August 28th, 2020

by Eileen Treasure, Manager

Visitors ask this question almost every day without realizing how inconceivable it sounds. There are at least 200 pieces of art to take in just on the main floor of Gallery MAR.

I would love to be able to say, “Yes, I oil paint before breakfast, cast bronze mid-day and blow glass in the afternoon before returning to mixed media paintings in the evening.” Alas, I cannot!

Our collection reaches and inspires every age group — and we love to talk about it!

 

My own artistic renaissance began with this painting of a pear in 2003. The glazing and shading techniques I learned from Vermeer crystallized in this study.

 

Sharing ideas ‘artist to artist’ is historically the lifeblood of the ever-changing and evolving artistic process.  One artist creates a piece and another artist envisions a different path and runs with it. Five hundred years ago it happened in the guilds, art schools and studios and artwork on public display. The nineteenth century saw many groups of similarly minded (and usually struggling) artists working along side one another, often forging avant-garde pathways.

Since the internet, those pathways are intersecting and running on hyper-speed, yet there is something exhilarating for us when guests come into Gallery MAR and are so overwhelmed they ask, “Did you make all this?”  They really want to know more about the collection and some of the artists. Perhaps they want to understand an artist’s journey, and our blogs are the perfect place to learn those stories.

Found image of a child’s drawing: much like my first artistic success in kindergarten.

 

Since I am asked almost daily if I am the artist of the gallery, I thought I would tell the story of my art journey. In kindergarten I enjoyed my first artistic success. The teacher asked the class to draw a tree. I quickly colored a brown vertical rectangle; the teacher added there should not be a straight, horizontal line across the bottom of the tree trunk as trees have uneven bases growing out of the ground. I remember my horror looking at my drawing. Quickly and with all the pressure my crayon would hold, I colored over the base of my tree trunk so it looked as instructed. Whew, just in time, the teacher snatched up my paper and showed the class the correct drawing.  It’s a silly story, but most people stop creating art because of one or two such events casting negative criticism on their artwork.  Art is personal — very personal.

Earning a B.A. in Art & Design was a good foundation for me to explore various mediums, cultivate a thick skin during critique sessions (defending my more advanced tree trunks) and gather precious ideas for future roads to follow — not to mention, it was the basis for my passion for art. Some of my most important course work was art history, and copying the masters was like taking a tutorial from Cezanne, Vermeer, Coorte, Monet, Vuillard and Bauer.  Here is some of what I learned:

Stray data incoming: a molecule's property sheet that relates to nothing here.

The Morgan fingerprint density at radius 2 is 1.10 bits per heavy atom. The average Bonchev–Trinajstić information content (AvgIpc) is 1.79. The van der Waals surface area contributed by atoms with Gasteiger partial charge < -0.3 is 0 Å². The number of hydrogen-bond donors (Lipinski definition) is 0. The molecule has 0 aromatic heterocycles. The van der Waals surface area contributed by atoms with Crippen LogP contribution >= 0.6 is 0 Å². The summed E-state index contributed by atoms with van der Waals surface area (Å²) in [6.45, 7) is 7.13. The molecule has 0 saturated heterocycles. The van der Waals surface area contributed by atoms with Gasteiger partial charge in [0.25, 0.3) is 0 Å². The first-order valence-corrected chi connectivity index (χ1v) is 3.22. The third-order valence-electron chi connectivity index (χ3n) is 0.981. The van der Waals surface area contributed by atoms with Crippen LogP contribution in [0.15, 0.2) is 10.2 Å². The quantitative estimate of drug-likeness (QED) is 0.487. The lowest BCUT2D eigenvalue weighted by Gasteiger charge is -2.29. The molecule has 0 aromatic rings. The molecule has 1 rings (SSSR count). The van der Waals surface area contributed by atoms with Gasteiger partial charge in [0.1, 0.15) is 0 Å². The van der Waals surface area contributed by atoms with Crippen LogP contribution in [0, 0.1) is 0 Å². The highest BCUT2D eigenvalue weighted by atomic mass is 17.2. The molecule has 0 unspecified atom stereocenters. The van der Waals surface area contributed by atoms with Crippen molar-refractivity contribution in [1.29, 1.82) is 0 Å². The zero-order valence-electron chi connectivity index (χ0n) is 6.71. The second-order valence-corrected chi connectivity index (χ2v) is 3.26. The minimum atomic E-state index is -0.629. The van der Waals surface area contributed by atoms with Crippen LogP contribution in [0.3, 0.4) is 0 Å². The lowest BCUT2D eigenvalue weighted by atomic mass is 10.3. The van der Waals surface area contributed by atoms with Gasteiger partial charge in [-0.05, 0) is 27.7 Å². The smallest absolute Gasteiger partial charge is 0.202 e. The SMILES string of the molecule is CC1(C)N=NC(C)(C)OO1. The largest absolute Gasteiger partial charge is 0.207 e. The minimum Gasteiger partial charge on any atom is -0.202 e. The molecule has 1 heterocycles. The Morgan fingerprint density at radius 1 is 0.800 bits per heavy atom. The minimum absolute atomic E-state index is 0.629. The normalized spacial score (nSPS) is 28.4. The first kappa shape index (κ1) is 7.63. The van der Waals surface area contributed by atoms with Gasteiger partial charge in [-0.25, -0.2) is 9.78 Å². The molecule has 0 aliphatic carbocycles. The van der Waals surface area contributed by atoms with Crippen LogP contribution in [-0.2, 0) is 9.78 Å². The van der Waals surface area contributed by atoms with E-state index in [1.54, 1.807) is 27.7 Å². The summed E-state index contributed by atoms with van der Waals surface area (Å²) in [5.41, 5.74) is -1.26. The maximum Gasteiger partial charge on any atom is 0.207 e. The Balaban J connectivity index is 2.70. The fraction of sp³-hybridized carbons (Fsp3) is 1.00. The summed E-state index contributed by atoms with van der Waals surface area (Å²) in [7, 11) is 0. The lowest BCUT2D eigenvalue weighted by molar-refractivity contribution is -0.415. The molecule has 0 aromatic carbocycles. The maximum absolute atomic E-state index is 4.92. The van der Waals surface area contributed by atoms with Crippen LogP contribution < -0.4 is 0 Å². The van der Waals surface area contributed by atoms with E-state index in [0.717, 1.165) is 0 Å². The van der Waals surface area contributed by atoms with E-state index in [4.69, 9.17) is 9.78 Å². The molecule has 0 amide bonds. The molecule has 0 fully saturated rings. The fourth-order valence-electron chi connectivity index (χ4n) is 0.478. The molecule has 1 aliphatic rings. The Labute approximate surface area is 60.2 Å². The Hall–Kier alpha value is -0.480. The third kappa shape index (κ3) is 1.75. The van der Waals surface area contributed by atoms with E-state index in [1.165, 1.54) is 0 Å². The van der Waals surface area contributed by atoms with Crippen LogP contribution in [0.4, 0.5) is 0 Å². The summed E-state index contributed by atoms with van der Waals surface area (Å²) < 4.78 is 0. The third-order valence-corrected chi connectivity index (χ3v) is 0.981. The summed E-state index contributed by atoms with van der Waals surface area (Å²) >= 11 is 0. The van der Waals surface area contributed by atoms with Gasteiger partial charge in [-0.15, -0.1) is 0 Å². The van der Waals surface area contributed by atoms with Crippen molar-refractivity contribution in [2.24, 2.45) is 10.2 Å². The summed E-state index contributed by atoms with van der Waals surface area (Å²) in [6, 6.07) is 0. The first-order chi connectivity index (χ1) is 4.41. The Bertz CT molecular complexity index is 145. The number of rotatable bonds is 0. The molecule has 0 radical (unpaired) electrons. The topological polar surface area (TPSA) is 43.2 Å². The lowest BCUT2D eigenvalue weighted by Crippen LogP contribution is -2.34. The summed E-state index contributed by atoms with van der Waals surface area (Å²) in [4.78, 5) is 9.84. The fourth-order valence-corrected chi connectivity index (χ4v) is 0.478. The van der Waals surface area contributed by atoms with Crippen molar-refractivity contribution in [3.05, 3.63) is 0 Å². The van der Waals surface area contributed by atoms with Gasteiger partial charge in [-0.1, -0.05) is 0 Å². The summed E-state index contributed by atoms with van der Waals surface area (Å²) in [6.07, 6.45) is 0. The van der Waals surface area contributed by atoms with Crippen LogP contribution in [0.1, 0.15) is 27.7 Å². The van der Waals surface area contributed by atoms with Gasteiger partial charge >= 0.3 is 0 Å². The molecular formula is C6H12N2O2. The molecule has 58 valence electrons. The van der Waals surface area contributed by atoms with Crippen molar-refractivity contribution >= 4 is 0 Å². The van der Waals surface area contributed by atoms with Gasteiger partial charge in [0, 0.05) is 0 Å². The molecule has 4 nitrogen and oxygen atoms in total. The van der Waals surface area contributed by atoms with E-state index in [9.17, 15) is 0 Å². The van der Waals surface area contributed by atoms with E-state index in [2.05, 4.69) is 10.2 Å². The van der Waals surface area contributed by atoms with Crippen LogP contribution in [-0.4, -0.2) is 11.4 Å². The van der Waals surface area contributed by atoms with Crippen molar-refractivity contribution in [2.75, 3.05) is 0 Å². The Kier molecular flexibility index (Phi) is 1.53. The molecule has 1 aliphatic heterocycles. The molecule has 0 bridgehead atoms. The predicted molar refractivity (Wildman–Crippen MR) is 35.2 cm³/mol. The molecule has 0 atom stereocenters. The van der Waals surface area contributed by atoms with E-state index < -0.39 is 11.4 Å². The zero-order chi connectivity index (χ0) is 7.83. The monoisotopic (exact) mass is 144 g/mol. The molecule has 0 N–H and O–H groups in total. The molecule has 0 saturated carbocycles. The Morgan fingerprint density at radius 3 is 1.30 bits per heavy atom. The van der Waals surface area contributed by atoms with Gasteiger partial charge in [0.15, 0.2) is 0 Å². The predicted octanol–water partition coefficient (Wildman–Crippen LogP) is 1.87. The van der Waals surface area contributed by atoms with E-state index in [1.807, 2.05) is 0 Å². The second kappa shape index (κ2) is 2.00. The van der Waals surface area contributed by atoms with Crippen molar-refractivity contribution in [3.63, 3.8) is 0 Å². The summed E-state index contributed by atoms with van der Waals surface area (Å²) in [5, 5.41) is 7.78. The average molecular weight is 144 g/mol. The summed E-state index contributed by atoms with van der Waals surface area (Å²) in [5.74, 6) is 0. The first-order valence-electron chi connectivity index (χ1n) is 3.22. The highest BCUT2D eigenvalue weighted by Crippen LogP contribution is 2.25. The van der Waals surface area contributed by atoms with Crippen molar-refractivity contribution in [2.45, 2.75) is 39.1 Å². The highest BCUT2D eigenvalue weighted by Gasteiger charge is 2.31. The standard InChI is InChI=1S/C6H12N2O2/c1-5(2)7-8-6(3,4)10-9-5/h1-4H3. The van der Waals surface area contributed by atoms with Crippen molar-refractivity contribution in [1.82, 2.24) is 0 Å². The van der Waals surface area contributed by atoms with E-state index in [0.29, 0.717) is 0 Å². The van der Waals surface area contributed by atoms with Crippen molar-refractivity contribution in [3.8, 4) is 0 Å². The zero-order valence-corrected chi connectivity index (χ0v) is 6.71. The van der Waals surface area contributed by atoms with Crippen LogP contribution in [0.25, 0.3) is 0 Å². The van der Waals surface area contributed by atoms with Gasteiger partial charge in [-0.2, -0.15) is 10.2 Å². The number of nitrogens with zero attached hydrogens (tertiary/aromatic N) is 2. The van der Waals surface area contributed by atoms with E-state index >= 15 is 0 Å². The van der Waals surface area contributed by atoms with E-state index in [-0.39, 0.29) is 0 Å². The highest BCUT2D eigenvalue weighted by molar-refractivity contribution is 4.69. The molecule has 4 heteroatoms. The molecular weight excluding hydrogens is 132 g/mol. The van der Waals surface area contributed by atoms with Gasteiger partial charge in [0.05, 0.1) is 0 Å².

When I was 18, I took my first ‘class’ from Johannes Vermeer (Girl with a Pearl Earring), and it changed my life as an artist. There is no black paint used in the background–only multiple layers (about 50) of dark hues.

 

 

Vermeer’s three-quarter portrait view inspired this portrait of my grandmother who came to America in 1913 from Sweden.

 

 

Paul Cezanne was a master of color and modern composition, and this copy of Still Life with Soup Tureen taught me to see beyond the subject matter and focus on the elements of design — line, color, texture, value and shape.

 

 

My Swedish Grandmother and her 2 sisters when they had a bakery in Falun, Sweden. Notice a touch of Cezanne still life on the table–lilacs, limpe bread and apples.

 

 

This copy of 17-18th century Dutch artist, Adriaen Coorte, fulfilled my desire to study fruit still-life, but also the stone ledge that made the composition so modern.

 

 

Fruit still-life consisting of 30+ layers of sheer color for the background (no black), the peaches and the stone ledge.

 

My current body of work strives to bring all these lessons together with simplified shapes emerging from the darkness in rich, multi-layered colors. Discovering the work of early 20th century, German artist, Rudolf Bauer, was my inspiration.

Rudolf Bauer’s early work features classic shapes (perfect circles) in beautifully glazed hues floating through space.

 

My own half copy/half original based on Rudolf Bauer’s early work. Abstraction is the natural progression of art, just as it is in music, literature, dance, etc.

Do not fear! It is perfectly legal to copy artwork 100 years old, or greater.  But please refrain from copying any living artist including our collection — it’s not only illegal it’s unkind to the artist.

Be sure to watch our next artist-in-residence event. Watch our artists create, ask them questions and jump start your own artistic journey. Even if it’s been on pause since Kindergarten — it’s never too late to start again!